‘Architecture has become a destination. But I don’t think the weirdest is the best,’ says Mexican architect Enrique Norten. ‘I don’t think you need to do the strangest thing, the most unexpected thing in order to do good architecture.’
Enrique Norten (Mexico City, 1954) studied architecture in Iberoamericana University and holds a Master in Architecture from Cornell University. In 1986, he founded TEN Arquitectos and in 2000 opened a second office in New York. The agency employs some 80 architects who work on projects in North and Central America and the Caribbean.
TEN Arquitectos is not known for a signature style, Archdaily noted. The agency prefers to make each project a modernist-infused response to its own specific conditions. ‘I want architecture to shift focus from its preoccupation with form and object making to public space making. I like the kind of architecture that underlines and enhances our experience.’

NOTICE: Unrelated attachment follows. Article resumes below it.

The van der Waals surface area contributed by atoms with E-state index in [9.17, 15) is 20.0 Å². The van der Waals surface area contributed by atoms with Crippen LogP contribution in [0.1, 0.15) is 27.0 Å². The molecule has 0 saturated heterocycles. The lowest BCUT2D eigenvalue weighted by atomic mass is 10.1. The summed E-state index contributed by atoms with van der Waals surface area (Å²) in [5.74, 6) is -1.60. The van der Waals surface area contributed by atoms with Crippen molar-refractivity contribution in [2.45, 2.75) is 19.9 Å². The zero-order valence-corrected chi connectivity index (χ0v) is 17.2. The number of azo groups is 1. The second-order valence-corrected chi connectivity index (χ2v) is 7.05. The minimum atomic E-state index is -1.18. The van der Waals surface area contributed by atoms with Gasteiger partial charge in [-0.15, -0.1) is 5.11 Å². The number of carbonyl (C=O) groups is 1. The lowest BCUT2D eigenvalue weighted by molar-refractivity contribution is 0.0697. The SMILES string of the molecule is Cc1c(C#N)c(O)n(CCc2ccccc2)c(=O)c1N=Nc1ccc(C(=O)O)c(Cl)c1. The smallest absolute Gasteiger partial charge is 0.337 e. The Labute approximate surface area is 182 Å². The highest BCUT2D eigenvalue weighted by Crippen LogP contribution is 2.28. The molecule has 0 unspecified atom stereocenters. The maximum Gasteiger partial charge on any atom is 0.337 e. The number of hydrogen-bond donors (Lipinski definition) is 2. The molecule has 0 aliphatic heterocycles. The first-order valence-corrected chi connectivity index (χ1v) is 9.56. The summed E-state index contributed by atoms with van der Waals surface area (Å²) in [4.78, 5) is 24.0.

Norten is recognized by buildings such as the airport of Mexico City, Business School Campus Livingston Rutgers University New Jersey, the National School of Theatre and Arts in Mexico City and Hotel Americano and Mercedes House in New York.
Norten lectures the Miller professorship at the University of Pennsylvania and has taught at Yale, UCLA, Michigan, Texas, Cornell, Parsons, Pratt Institute and Harvard universities. He received many awards and accolades, including the Mies van der Rohe Prize of Latin American Architecture in 1998. Since 1999 Norten is an Honorary Member of the American Institute of Architects.